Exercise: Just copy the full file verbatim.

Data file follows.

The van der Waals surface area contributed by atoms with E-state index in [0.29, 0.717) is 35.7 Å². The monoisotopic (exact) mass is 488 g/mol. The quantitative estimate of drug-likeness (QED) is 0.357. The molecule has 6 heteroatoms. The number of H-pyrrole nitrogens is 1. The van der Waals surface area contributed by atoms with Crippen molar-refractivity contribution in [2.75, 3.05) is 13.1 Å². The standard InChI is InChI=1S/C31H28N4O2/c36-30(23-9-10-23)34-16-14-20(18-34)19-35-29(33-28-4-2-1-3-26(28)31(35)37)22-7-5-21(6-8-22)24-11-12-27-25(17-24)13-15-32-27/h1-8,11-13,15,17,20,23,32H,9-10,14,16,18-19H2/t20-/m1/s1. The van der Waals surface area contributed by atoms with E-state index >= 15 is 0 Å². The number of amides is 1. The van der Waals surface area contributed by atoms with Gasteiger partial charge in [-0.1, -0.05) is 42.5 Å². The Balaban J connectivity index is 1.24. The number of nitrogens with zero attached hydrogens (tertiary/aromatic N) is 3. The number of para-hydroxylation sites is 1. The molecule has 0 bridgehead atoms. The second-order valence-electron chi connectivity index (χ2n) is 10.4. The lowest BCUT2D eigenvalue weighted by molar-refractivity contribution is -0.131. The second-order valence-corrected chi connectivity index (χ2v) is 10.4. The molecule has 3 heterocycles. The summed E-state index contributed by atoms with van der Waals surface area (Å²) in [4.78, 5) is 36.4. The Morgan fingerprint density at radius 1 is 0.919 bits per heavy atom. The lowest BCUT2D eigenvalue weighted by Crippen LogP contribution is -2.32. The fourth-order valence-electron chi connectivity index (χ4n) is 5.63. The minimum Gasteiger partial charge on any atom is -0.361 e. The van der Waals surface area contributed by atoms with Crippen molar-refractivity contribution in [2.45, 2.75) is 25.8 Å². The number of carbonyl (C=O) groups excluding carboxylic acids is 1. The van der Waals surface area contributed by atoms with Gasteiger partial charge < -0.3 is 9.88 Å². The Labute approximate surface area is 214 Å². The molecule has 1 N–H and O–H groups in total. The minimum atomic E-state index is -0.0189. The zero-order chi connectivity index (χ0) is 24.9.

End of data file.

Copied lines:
The van der Waals surface area contributed by atoms with E-state index in [0.29, 0.717) is 35.7 Å². The monoisotopic (exact) mass is 488 g/mol. The quantitative estimate of drug-likeness (QED) is 0.357. The molecule has 6 heteroatoms. The number of H-pyrrole nitrogens is 1. The van der Waals surface area contributed by atoms with Crippen molar-refractivity contribution in [2.75, 3.05) is 13.1 Å². The standard InChI is InChI=1S/C31H28N4O2/c36-30(23-9-10-23)34-16-14-20(18-34)19-35-29(33-28-4-2-1-3-26(28)31(35)37)22-7-5-21(6-8-22)24-11-12-27-25(17-24)13-15-32-27/h1-8,11-13,15,17,20,23,32H,9-10,14,16,18-19H2/t20-/m1/s1. The van der Waals surface area contributed by atoms with E-state index >= 15 is 0 Å². The number of amides is 1. The van der Waals surface area contributed by atoms with Gasteiger partial charge in [-0.1, -0.05) is 42.5 Å². The Balaban J connectivity index is 1.24. The number of nitrogens with zero attached hydrogens (tertiary/aromatic N) is 3. The number of para-hydroxylation sites is 1. The molecule has 0 bridgehead atoms. The second-order valence-electron chi connectivity index (χ2n) is 10.4. The lowest BCUT2D eigenvalue weighted by molar-refractivity contribution is -0.131. The second-order valence-corrected chi connectivity index (χ2v) is 10.4. The molecule has 3 heterocycles. The summed E-state index contributed by atoms with van der Waals surface area (Å²) in [4.78, 5) is 36.4. The Morgan fingerprint density at radius 1 is 0.919 bits per heavy atom. The lowest BCUT2D eigenvalue weighted by Crippen LogP contribution is -2.32. The fourth-order valence-electron chi connectivity index (χ4n) is 5.63. The minimum Gasteiger partial charge on any atom is -0.361 e. The van der Waals surface area contributed by atoms with Crippen molar-refractivity contribution in [2.45, 2.75) is 25.8 Å². The number of carbonyl (C=O) groups excluding carboxylic acids is 1. The van der Waals surface area contributed by atoms with Gasteiger partial charge < -0.3 is 9.88 Å². The Labute approximate surface area is 214 Å². The molecule has 1 N–H and O–H groups in total. The minimum atomic E-state index is -0.0189. The zero-order chi connectivity index (χ0) is 24.9.